Two new clinics for Somaliland
The clinic is like all the mother and child health/out-patient clinics run by the Somali Red Crescent. It has a basic staff of three people; a head nurse, a midwife and an auxiliary nurse. The local community played a considerable part in constructing the clinic buildings and is responsible for looking after the structure of the buildings, keeping them clean and providing security.
Female volunteers from the Erigavo office of the Somali Red Crescent joined up with elders from the town to promote the new clinic and invite people to attend, going around Erigavo with loudspeakers.
Some 370 kilometres away in the self-proclaimed independent state of Somaliland lies the town of Yagori, where another clinic was opened at the end of September. Within minutes of the official opening, patients already began to assemble outside. An old man hobbled up with a stick; the nurses hung up the scales for weighing babies; mothers waited patiently on the bench outside the consulting room.
These two clinics are funded by the German Red Cross Society. The Somali Red Crescent now runs 44 clinics across the country, providing a vital service for communities in a country where national health services have broken down; a result of nine years of civil war that have left the country with little infrastructure and no central government.
In the town of Baidoa, the International Federation is funding an out-patients department at the Alla-Aamin orphanage. The orphanage is home to 120 children, aged from four to twelve and is one of two orphanges in the city. It lies in the quarter called Ischa, not far from the bubbling spring of clear water that gives the city of Ischa-Baidoa, "the tear of Baidoa", its name.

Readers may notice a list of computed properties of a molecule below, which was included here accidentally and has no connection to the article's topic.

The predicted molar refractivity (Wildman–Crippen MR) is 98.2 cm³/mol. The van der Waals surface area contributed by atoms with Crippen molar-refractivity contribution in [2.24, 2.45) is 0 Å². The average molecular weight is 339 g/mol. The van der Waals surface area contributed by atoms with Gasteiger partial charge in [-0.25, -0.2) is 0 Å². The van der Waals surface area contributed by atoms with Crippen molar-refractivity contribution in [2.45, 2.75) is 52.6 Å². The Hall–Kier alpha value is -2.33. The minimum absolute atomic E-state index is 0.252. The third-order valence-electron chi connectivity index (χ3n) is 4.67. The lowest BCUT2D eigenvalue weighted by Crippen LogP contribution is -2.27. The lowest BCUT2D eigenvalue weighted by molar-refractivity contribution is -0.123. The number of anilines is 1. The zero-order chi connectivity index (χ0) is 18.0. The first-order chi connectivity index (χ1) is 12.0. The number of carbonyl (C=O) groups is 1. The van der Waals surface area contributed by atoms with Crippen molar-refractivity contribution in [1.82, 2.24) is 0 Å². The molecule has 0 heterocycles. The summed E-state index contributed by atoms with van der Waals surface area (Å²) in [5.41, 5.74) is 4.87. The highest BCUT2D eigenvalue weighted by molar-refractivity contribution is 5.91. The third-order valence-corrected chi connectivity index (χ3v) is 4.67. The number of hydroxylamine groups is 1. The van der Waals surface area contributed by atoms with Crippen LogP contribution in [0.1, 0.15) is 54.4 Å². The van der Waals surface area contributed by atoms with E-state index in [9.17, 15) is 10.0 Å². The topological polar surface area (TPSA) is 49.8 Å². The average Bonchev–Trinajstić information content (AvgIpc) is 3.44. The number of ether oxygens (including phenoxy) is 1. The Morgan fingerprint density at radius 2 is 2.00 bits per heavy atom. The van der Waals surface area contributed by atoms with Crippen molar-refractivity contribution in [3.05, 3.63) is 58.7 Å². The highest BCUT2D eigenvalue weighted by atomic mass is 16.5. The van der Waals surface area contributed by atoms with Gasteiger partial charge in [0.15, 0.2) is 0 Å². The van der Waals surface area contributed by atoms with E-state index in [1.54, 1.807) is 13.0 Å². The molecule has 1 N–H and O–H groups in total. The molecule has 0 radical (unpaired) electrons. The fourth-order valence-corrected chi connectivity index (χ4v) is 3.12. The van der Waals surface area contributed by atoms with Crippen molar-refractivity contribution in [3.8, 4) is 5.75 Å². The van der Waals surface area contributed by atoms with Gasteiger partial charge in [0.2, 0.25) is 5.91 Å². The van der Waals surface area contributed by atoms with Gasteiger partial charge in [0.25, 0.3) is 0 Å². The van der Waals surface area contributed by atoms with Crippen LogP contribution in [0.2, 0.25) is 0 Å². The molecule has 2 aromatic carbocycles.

The head nurse is Salad Mohamed Ali, 58, who along with his assistant, auxiliary nurse Mohamed Abdullahi Abdulle, deal with the orphans' health problems. Bronchitis and malaria are the main ones, they say. Like many people in the settled agricultural region of Bay Salad Mohamed is tired of the fighting and conflict that has swept across this part of Somalia more than once. "I hope to see a new government in Somalia soon," he says. He is concerned for the future of the children once they leave the orphanage to fend for themselves.
The main support for the Alla-Aamin orphanage comes from the Islamic Al-Iqaatha organisation, but it needs more funding. The children lack sufficient clothes and sleep on the floor in the dusty rooms - they have no beds. There is room for more children but the money to feed newcomers isn't available and funds are needed to pay more teachers at the Koranic school attached to the main compound.
The Federation is supporting the health programmes of the Somali Red Crescent - which includes community-based first aid programmes - and is working to improve the institutional development of the National Society. These activities are run in cooperation with the International Committee of the Red Cross and United Nations agencies here.